To simulate rotating motion, like for wind turbines or pumps, in a CFD analysis can be cumbersome. It requires full temporal and spatial discretization of flow around moving objects with carefully selected time-steps to capture the movement and often an interface to separate the moving region from the stationary domain. Sometimes, when you are primarily interested in the detailed flow characteristics around the propeller, fan or pump, there is no shortcut passing rigid body motion simulations. However, in Simcenter STAR-CCM+ there are some simplified approaches available which model the effect of rotating machinery and are easy to setup, time efficient, and less computationally expensive. In this first blog on Rotating Flow I intend to give you a brief overview of the Fan Modelling methods.
So, here we focus on the simplified approaches which model rather the effect of the rotating parts than the rotating parts themselves. We model their effect on the surrounding flow field mathematically by adding volumetric body forces to the momentum equations or by imposing a pressure jump across a plane surface. In blog Rotating Flow part II, we will cover the Virtual Disk methods.
The three fan models are particular useful for simulation when the exact geometry of the fan is either not known or not important for the cfd analysis. What is needed is, however, the fan performance curve which relates the pressure rise to flow rate or velocity. Such distribution can simply be imported from a csv file into a File Table.
Here we have a simple test scenario with a fan just behind the stagnation inlet inside of a pipe. Fan modelling can be applied through a plane surface (Fan Interface and Blower Interface) or a volumetric region (Fan Momentum Source). The Fan Momentum Source models the fan as a volumetric region and introduce sources in the momentum equation to model pressure rise and swirl. The total source term is thereby the sum of an axial and tangential force term. The tangential component is calculated by considering the velocity vector on a single fan blade. While the blade angle is assumed to be constant in radial direction. The axial component is calculated such that a target pressure raise is achieved. While the target pressure follows the fan curve for the given mass flow rate between inlet and outlet of the fan region. Unlike the Fan Interface method, here we have to provide the fan performance as volumetric flow rate in [m^3/s] and pressure rise in [pa].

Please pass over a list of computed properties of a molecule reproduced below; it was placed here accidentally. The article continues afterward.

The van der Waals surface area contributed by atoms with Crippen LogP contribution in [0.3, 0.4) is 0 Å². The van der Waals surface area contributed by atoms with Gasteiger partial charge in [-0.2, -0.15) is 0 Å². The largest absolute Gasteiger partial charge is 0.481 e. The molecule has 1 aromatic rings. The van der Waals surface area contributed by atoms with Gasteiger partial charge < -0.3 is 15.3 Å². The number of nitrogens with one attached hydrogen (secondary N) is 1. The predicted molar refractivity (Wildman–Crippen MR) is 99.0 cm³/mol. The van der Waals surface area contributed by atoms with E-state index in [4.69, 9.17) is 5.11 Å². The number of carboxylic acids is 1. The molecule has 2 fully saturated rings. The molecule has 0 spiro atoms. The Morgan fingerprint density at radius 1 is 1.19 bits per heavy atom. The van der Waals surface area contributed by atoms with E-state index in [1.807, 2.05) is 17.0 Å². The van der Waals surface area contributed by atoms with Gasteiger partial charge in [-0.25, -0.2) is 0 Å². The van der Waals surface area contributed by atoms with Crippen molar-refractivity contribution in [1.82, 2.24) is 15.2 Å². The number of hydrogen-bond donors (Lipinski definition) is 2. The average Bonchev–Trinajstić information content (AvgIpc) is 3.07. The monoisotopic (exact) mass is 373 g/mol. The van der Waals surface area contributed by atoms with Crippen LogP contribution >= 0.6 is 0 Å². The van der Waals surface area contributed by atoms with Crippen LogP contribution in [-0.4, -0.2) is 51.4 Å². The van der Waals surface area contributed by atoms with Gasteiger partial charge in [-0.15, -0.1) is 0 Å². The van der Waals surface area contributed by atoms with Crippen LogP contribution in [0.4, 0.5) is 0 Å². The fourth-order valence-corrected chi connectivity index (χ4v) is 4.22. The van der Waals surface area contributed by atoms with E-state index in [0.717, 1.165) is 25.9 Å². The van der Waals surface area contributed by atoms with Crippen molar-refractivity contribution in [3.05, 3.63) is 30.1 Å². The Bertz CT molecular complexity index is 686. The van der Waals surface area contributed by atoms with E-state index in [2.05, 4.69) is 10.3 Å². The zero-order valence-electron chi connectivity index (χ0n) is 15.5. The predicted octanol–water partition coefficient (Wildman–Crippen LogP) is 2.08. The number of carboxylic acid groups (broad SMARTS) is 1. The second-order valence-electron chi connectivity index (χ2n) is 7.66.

Fan Interface is a model that represents an axial fan by a zero-thickness interface and imposes a pressure jump across the interface. The pressure jump is obtained from a user-specified fan curve that plots pressure jump as a function of flow rate or flow velocity. This can be the same as for the Fan Momentum. However, for the Fan Interface you can alternatively provide a fan curve from a Polynomial.
The Fan Interface can also add swirl to the flow downstream of the fan. In CFD analysis Swirl is in this method obtained either from the fan efficiency or from user defined velocity component. The fan efficiency formulation yields a quadratic equation for the tangential velocity component. Simcenter STAR-CCM+ uses only the negative square root. Which sort of determines the final rotation direction.
The Blower Interface, the third method among the fan modelling, is a non-conformal interface that connects the inlet and the outlet of the impeller or the centrifugal fan. Unlike an axial fan, an impeller or a centrifugal fan has the inlet and the outlet located in different places and oriented in different directions. As for the Fan Interface is the fan effect modelled by a pressure jump across the interface. The pressure jump again obtained by fan curve that plots pressure jump as a function of volumetric flow rate. The inside of the fan can be omitted when discretizing.
Generally, the Fan Interface is more robust, and it is usually recommended over the fan momentum source. The method works straight forward without detailed information of the fan geometry and an easy setup for a single region. Swirl modelling is, however, rather difficult for both method and depends on user specified input. In the video below you can see that both methods yield different swirl and consequently different velocity distributions. The swirl can be represented in more detailed with the Fan Interface method thanks to User-Specified Fan Swirl that can be varying in radial direction distribution. The next step of simulation fidelity would be the Virtual Disk which offers broader range of control option for a range of application areas. This will be discussed in Rotating Flow part II. I hope this has given you a brief introduction to the possibilities of simulating rotating flow within Simcenter Star-CCM+. More information can be obtained in the documentation. And as usual, if you have any questions, do not hesitate to reach out at firstname.lastname@example.org.